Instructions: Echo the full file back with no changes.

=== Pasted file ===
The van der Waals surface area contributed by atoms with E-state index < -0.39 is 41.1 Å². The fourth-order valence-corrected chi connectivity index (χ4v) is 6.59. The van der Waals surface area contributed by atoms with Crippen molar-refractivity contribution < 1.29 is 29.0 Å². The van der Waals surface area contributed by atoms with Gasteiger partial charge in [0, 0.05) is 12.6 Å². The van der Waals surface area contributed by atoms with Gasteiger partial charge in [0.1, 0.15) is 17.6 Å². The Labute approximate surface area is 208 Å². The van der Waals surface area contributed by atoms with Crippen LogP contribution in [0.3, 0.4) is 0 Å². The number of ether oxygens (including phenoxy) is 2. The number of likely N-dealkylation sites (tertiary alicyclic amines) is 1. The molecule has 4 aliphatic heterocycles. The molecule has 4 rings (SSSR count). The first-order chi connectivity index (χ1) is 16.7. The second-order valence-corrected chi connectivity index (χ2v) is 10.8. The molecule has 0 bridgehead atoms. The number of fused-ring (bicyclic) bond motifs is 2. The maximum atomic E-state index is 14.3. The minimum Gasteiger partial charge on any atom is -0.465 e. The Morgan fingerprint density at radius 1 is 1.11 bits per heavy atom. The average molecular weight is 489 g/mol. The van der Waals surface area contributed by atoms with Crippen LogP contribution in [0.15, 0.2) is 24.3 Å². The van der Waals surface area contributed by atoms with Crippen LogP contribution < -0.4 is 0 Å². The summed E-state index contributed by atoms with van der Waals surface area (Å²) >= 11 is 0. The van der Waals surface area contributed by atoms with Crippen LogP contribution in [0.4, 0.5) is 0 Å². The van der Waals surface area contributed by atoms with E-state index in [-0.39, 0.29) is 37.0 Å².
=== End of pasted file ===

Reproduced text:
The van der Waals surface area contributed by atoms with E-state index < -0.39 is 41.1 Å². The fourth-order valence-corrected chi connectivity index (χ4v) is 6.59. The van der Waals surface area contributed by atoms with Crippen molar-refractivity contribution < 1.29 is 29.0 Å². The van der Waals surface area contributed by atoms with Gasteiger partial charge in [0, 0.05) is 12.6 Å². The van der Waals surface area contributed by atoms with Gasteiger partial charge in [0.1, 0.15) is 17.6 Å². The Labute approximate surface area is 208 Å². The van der Waals surface area contributed by atoms with Crippen LogP contribution in [0.3, 0.4) is 0 Å². The number of ether oxygens (including phenoxy) is 2. The number of likely N-dealkylation sites (tertiary alicyclic amines) is 1. The molecule has 4 aliphatic heterocycles. The molecule has 4 rings (SSSR count). The first-order chi connectivity index (χ1) is 16.7. The second-order valence-corrected chi connectivity index (χ2v) is 10.8. The molecule has 0 bridgehead atoms. The number of fused-ring (bicyclic) bond motifs is 2. The maximum atomic E-state index is 14.3. The minimum Gasteiger partial charge on any atom is -0.465 e. The Morgan fingerprint density at radius 1 is 1.11 bits per heavy atom. The average molecular weight is 489 g/mol. The van der Waals surface area contributed by atoms with Crippen LogP contribution in [0.15, 0.2) is 24.3 Å². The van der Waals surface area contributed by atoms with Crippen LogP contribution < -0.4 is 0 Å². The summed E-state index contributed by atoms with van der Waals surface area (Å²) >= 11 is 0. The van der Waals surface area contributed by atoms with Crippen LogP contribution in [0.4, 0.5) is 0 Å². The van der Waals surface area contributed by atoms with E-state index in [-0.39, 0.29) is 37.0 Å².